IF David Cameron had not become British prime minister, he would have made a pretty competent Archbishop of Canterbury. Yesterday, in fact, he almost took on that job with the proclamation of an Easter Christian message.
Tony Blair was fervently religious but frightened of 'doing God' in case it cost the Labour party any votes. Cameron appears to have much less spiritual certainty than Blair but he has been through traumatic times with the death of a disabled son and he has no political inhibitions about quoting the Bible.
"In the Gospel of Mark," he said yesterday, "Jesus taught us to love God and love our neighbour. He led by example and for millions of us his teachings are just as relevant now as they were in his lifetime."
Cameron is not a missionary on a quest to convert the whole population to Christianity. He will be hosting a reception in Downing Street on Wednesday for all the main Christian leaders but he has already held similar functions for Jews, Muslims, Hindus and Sikhs.
That ecumenical theme will be echoed on Friday at the William and Kate wedding when the guests will include Cardinal Sean Brady. No one is more aware than Cameron that under the Act of Settlement, passed more than 300 years ago, Catholics are still forbidden from becoming king or queen. Since the act obliges the monarch to be head of the Church of England, it is hard to see how it could be changed without the reintegration of Rome and Canterbury.
Northern Ireland is not the only place where that would have repercussions. Scotland, too, to the consternation of mainstream politicians, is increasingly rife with sectarian violence in the Glasgow area, as evidenced by the nail-bomb parcels that were sent to the Celtic manager, Neil Lennon, and other prominent personalities.
The terror threat coincides with the closing stages of the election for the next Scottish parliament. Much to the fury of Labour, Alex Salmond and the Scottish Nationalists, who have run a minority government for the past four years with support from the Greens, look like getting close to a proper majority on May 5.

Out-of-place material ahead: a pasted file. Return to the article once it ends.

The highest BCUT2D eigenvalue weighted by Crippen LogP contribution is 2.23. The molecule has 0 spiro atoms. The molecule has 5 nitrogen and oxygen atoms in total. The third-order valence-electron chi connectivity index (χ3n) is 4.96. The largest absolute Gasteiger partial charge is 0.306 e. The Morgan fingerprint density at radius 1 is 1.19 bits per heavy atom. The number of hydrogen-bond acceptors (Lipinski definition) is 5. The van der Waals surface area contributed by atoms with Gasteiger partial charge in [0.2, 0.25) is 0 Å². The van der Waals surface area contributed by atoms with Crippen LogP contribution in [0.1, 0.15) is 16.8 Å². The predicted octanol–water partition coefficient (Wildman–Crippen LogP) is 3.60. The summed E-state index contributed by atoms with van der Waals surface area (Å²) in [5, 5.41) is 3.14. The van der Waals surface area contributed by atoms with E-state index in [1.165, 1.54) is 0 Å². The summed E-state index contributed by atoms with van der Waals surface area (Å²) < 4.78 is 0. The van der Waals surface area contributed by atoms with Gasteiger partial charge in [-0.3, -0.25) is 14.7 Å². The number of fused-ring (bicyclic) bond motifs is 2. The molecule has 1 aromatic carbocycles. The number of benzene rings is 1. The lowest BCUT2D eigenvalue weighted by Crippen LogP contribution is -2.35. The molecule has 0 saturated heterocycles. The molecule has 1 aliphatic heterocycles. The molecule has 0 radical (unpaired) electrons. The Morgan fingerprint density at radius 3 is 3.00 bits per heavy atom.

That could well give them the parliamentary clout, for the first time, to call a referendum on full independence for Scotland but Salmond is a wily operator and he will not push the button on such a drastic step until he is pretty sure that he can get the right result.
Cameron's message of 'love thy neighbour' coincided with some extremely unloving behaviour by his political neighbour, Nick Clegg, the deputy prime minister. Poor Clegg has become a laughing stock and the target of innumerable unflattering cartoons and political satire programmes.
His hopes of success in the referendum to change the voting system next month have evaporated and he has finally flipped his lid with a media interview at the weekend in which he tore into Cameron and the Conservative establishment with extraordinary venom and said he hoped the referendum would prove "the death rattle of a right-wing elite". The present system, he claimed, was "a nice little racket' for Cameron and the Conservatives, under which they can "waft into power", and their campaign was based on "lies, misinformation and deceit".
The Liberal Democrat peer Matthew Oakeshott said yesterday that Cameron was "the smiling assassin, stabbing Nick in the back".
Clegg himself is fed up with the notion that they are political bedfellows: "We are not there to become friends. I didn't come into this coalition government to look for friends."
That is just as well because he has very few of them at the moment and the chances of a revolt against his leadership, after the likely referendum defeat, look very high indeed.
Meanwhile, Labour leader Ed Miliband is trying to improve his image by having a throat operation to reduce his nasal accent. Margaret Thatcher benefited hugely from voice coaching and the chancellor, George Osborne, has also had advice on how to project his speeches and interviews.